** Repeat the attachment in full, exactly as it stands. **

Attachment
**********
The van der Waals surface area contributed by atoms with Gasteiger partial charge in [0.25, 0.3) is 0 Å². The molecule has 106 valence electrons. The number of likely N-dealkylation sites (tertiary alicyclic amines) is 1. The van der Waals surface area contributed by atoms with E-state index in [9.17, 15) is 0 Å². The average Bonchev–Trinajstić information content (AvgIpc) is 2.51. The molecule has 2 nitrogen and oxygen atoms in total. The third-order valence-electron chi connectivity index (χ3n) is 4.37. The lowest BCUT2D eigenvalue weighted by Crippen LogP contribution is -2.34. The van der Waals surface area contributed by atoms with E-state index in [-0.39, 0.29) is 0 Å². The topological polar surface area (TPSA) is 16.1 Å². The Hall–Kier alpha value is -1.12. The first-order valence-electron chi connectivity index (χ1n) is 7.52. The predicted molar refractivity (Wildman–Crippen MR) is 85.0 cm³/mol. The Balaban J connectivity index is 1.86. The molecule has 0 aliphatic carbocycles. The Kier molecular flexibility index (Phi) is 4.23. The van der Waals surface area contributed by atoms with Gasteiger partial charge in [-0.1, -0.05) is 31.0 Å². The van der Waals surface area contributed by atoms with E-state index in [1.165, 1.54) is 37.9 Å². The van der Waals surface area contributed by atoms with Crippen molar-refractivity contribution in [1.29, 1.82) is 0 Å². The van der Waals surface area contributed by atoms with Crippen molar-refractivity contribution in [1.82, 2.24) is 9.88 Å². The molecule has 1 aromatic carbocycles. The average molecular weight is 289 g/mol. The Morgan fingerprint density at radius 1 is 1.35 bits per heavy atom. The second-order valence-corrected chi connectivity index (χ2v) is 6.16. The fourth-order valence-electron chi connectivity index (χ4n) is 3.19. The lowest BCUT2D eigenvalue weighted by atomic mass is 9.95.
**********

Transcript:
The van der Waals surface area contributed by atoms with Gasteiger partial charge in [0.25, 0.3) is 0 Å². The molecule has 106 valence electrons. The number of likely N-dealkylation sites (tertiary alicyclic amines) is 1. The van der Waals surface area contributed by atoms with E-state index in [9.17, 15) is 0 Å². The average Bonchev–Trinajstić information content (AvgIpc) is 2.51. The molecule has 2 nitrogen and oxygen atoms in total. The third-order valence-electron chi connectivity index (χ3n) is 4.37. The lowest BCUT2D eigenvalue weighted by Crippen LogP contribution is -2.34. The van der Waals surface area contributed by atoms with E-state index in [-0.39, 0.29) is 0 Å². The topological polar surface area (TPSA) is 16.1 Å². The Hall–Kier alpha value is -1.12. The first-order valence-electron chi connectivity index (χ1n) is 7.52. The predicted molar refractivity (Wildman–Crippen MR) is 85.0 cm³/mol. The Balaban J connectivity index is 1.86. The molecule has 0 aliphatic carbocycles. The Kier molecular flexibility index (Phi) is 4.23. The van der Waals surface area contributed by atoms with Gasteiger partial charge in [-0.1, -0.05) is 31.0 Å². The van der Waals surface area contributed by atoms with E-state index in [1.165, 1.54) is 37.9 Å². The van der Waals surface area contributed by atoms with Crippen molar-refractivity contribution in [1.29, 1.82) is 0 Å². The van der Waals surface area contributed by atoms with Crippen molar-refractivity contribution in [1.82, 2.24) is 9.88 Å². The molecule has 1 aromatic carbocycles. The average molecular weight is 289 g/mol. The Morgan fingerprint density at radius 1 is 1.35 bits per heavy atom. The second-order valence-corrected chi connectivity index (χ2v) is 6.16. The fourth-order valence-electron chi connectivity index (χ4n) is 3.19. The lowest BCUT2D eigenvalue weighted by atomic mass is 9.95.